• Child lost in a mall
     - Who should they ask for help?
     - Do they know your cell #?
  • Child left at school
     - During normal hours, there are always administrators with family contact info, but what about after hours: sports, drama club, band?
     - How can your child call you? Do they have their own phone or can they borrow a friend's?
     - Should they go home with a neighbor? 
  • Child hurt outside
     - If there are no adults present, what will they do?
     - How will your child get help or help the other injured person?
  • Fire at home
     - This is a real emergency that must be planned for.
     - When was the last time you held an actual fire drill at home?
     - Does every room have 2 ways to get out?
     - What if an adult is not home? Do your children know what to do? Where to go?

These are just a few events to think about and plan for. Each family and home is different, so every family's planning process will be different. The important thing is to regularly talk about possible events and how you and your family would deal with each one.

There are many excellent family emergency plans out on the web. I've linked to a few below:

Friday, December 5, 2014

Friday's Emergency Tip: Protecting Your Documents

Store your important docs in a waterproof file folder case.
Then they are organized, protected and portable.
When an emergency hits and you have to get out of your house in a hurry, do you have all your important documents ready to go?

I'll have to be honest - we have some of our important documents together in a file folder - but many other important items are scattered in various filing cabinets around our home.

The Emergency Financial First Aid Kit

21 Page PDF with checklists you can fill out
and then save or print.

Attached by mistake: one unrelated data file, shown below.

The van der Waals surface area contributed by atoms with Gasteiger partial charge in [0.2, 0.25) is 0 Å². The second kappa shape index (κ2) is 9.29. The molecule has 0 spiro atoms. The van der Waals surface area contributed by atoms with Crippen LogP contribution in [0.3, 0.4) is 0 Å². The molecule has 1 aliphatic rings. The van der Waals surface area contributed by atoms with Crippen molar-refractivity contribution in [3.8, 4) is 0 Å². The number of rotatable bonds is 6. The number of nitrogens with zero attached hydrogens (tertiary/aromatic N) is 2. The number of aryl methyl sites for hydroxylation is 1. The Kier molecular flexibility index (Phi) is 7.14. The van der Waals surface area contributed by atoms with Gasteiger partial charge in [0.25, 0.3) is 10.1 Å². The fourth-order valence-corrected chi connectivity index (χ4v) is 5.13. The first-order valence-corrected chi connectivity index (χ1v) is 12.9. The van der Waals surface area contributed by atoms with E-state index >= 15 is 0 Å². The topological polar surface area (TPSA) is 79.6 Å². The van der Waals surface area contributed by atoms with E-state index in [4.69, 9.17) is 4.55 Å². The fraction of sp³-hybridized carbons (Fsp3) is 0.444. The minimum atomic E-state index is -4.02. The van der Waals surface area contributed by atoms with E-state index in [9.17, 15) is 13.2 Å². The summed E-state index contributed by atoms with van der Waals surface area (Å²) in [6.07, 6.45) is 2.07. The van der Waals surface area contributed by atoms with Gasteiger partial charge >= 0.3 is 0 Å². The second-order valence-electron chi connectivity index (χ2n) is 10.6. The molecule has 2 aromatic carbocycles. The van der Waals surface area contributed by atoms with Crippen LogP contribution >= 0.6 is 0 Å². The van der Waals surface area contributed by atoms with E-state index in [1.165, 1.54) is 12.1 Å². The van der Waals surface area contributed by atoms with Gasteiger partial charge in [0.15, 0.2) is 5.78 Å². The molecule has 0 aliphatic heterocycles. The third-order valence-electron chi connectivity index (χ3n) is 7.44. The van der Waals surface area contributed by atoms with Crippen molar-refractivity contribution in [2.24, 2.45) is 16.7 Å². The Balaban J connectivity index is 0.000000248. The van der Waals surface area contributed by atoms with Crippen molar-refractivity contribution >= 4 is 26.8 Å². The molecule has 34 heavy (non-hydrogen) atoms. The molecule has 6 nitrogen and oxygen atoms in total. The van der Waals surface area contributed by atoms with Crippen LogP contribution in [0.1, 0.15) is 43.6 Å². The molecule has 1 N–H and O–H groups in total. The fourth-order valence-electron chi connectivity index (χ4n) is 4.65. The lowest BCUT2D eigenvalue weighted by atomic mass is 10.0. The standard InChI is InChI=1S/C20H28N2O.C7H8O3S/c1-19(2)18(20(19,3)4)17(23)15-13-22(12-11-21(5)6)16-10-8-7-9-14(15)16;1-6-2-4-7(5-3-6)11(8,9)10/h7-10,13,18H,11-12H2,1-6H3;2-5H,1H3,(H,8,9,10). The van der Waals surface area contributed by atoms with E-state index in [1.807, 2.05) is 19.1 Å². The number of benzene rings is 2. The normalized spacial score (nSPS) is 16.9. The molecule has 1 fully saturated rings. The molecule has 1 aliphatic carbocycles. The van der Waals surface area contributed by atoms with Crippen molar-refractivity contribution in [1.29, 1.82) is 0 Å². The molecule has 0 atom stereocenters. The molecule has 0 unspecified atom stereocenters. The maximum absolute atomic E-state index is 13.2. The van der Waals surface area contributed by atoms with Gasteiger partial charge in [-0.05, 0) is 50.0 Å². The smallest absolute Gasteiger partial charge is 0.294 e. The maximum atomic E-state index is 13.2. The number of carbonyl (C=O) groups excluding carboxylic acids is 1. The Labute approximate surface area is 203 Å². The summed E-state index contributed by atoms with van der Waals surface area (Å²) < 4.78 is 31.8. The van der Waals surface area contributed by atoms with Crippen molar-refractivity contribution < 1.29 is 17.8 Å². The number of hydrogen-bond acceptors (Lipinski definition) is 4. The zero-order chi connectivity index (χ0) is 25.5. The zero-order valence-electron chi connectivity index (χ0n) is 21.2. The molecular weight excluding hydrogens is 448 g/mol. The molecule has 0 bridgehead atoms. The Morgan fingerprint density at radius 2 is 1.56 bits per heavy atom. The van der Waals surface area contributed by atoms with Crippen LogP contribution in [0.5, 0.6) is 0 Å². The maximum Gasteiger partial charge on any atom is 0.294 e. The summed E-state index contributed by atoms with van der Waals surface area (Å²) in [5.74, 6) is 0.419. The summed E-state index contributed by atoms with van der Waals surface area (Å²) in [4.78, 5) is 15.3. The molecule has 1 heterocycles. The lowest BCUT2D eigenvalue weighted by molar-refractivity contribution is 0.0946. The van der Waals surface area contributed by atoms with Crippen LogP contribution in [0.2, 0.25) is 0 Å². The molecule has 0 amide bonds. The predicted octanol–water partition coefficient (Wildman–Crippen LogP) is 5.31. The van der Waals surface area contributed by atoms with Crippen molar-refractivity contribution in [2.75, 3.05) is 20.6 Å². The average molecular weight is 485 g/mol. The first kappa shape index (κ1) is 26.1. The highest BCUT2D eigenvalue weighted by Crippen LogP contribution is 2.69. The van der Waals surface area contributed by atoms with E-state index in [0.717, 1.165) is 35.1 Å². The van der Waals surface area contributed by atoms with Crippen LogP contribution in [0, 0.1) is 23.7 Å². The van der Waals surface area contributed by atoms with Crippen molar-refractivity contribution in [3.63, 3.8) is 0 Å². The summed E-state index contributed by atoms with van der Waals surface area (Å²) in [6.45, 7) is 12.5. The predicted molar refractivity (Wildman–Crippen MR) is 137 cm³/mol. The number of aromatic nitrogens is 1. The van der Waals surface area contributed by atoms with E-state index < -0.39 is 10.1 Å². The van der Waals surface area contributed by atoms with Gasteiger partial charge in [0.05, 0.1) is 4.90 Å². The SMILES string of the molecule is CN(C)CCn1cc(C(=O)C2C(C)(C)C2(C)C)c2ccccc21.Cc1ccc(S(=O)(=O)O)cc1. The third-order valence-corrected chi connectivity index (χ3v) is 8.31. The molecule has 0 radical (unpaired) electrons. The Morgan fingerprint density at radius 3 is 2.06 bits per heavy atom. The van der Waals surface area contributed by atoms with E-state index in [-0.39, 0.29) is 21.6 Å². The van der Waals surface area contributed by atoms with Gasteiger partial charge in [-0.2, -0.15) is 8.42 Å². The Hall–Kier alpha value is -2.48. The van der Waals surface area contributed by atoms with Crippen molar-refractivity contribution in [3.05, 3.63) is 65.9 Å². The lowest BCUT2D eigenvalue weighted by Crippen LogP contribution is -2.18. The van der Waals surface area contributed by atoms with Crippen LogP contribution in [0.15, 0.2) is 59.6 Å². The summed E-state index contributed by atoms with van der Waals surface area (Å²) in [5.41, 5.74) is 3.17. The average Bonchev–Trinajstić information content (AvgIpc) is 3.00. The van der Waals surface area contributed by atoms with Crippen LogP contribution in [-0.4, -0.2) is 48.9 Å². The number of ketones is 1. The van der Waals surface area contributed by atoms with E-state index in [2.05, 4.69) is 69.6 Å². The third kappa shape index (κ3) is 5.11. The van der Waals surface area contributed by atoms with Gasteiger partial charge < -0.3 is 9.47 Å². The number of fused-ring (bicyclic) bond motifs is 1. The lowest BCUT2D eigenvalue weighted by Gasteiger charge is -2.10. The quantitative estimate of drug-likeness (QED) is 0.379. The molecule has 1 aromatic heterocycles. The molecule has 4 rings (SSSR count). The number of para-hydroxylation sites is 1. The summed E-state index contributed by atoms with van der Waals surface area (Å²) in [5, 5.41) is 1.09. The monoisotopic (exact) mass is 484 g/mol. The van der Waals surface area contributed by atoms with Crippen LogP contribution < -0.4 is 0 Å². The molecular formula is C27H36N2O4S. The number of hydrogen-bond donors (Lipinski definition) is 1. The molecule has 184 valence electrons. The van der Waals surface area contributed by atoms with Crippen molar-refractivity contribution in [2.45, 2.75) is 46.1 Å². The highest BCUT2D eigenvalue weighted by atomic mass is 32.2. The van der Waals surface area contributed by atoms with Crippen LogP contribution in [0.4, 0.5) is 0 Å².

I recently found this extremely well written and organized document from FEMA: the Emergency Financial First Aid Kit

Download this file and use its various checklists to build a complete collection of family information and important documents. You can then store the completed PDF digitally in a secure online location or print it out and add it to your document case (see first image at top of this page).

It's also an excellent practice to make copies of your main personal and financial documents. After using the Emergency Financial First Aid Kit to gather all your prime documents together, visit your local library or copy center - just remember to check the backside of your documents for important info that may need to be copied as well. Then seal them in a large document envelope and have either your lawyer or a trusted friend/relative hold onto this package for you. 

I hope this info helps you with your document prep efforts. I know I'm going to use this new "First Aid Kit" tool in the upcoming week to really fill up what's in my portable document case. 

For additional emergency preparation tips, visit the Federal Emergency Management Agency's site @

For my Massachusetts friends, please visit the Massachusetts Emergency Management Agency's site for excellent preparation info and updates.

Friday, November 28, 2014

Friday's Emergency Tip: Power Plans

Our trusty 5,000 watt gasoline generator that ran 8 days
straight during Massachusetts' 2008 Ice Storm!  

As you read in my earlier posts, my main concerns during storms are power issues.

And as our friends in Buffalo,NY, New Hampshire, and Maine can attest, winter's here!

For those of us still with power and not totally covered in snow, it's time to get planning - ASAP.